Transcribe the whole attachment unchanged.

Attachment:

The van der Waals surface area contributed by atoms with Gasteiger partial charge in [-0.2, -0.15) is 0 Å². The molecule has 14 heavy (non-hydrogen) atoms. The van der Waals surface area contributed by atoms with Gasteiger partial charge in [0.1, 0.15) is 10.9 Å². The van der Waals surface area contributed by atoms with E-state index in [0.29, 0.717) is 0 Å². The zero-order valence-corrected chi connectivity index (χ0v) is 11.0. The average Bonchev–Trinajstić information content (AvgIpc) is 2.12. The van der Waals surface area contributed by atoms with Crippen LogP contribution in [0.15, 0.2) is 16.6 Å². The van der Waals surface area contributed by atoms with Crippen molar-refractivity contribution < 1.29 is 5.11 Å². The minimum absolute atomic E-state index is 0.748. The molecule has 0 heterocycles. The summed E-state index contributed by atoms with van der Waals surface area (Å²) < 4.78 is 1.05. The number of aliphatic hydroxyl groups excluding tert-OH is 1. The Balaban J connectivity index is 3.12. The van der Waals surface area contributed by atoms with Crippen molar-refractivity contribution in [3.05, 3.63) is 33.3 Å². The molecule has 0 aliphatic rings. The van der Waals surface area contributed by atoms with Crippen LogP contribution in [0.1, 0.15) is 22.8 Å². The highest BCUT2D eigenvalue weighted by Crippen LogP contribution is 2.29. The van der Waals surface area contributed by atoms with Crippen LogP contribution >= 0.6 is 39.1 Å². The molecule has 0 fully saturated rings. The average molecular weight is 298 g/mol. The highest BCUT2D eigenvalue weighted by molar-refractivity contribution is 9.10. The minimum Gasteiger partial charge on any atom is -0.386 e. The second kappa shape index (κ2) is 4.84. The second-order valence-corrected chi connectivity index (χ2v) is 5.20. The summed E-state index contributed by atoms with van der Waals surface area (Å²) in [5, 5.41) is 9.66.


The van der Waals surface area contributed by atoms with Gasteiger partial charge in [-0.2, -0.15) is 0 Å². The molecule has 14 heavy (non-hydrogen) atoms. The van der Waals surface area contributed by atoms with Gasteiger partial charge in [0.1, 0.15) is 10.9 Å². The van der Waals surface area contributed by atoms with E-state index in [0.29, 0.717) is 0 Å². The zero-order valence-corrected chi connectivity index (χ0v) is 11.0. The average Bonchev–Trinajstić information content (AvgIpc) is 2.12. The van der Waals surface area contributed by atoms with Crippen LogP contribution in [0.15, 0.2) is 16.6 Å². The van der Waals surface area contributed by atoms with Crippen molar-refractivity contribution < 1.29 is 5.11 Å². The minimum absolute atomic E-state index is 0.748. The molecule has 0 heterocycles. The summed E-state index contributed by atoms with van der Waals surface area (Å²) < 4.78 is 1.05. The number of aliphatic hydroxyl groups excluding tert-OH is 1. The Balaban J connectivity index is 3.12. The van der Waals surface area contributed by atoms with Crippen molar-refractivity contribution in [3.05, 3.63) is 33.3 Å². The molecule has 0 aliphatic rings. The van der Waals surface area contributed by atoms with Crippen LogP contribution in [0.1, 0.15) is 22.8 Å². The highest BCUT2D eigenvalue weighted by Crippen LogP contribution is 2.29. The van der Waals surface area contributed by atoms with Crippen LogP contribution >= 0.6 is 39.1 Å². The molecule has 0 fully saturated rings. The average molecular weight is 298 g/mol. The highest BCUT2D eigenvalue weighted by molar-refractivity contribution is 9.10. The minimum Gasteiger partial charge on any atom is -0.386 e. The second kappa shape index (κ2) is 4.84. The second-order valence-corrected chi connectivity index (χ2v) is 5.20. The summed E-state index contributed by atoms with van der Waals surface area (Å²) in [5, 5.41) is 9.66.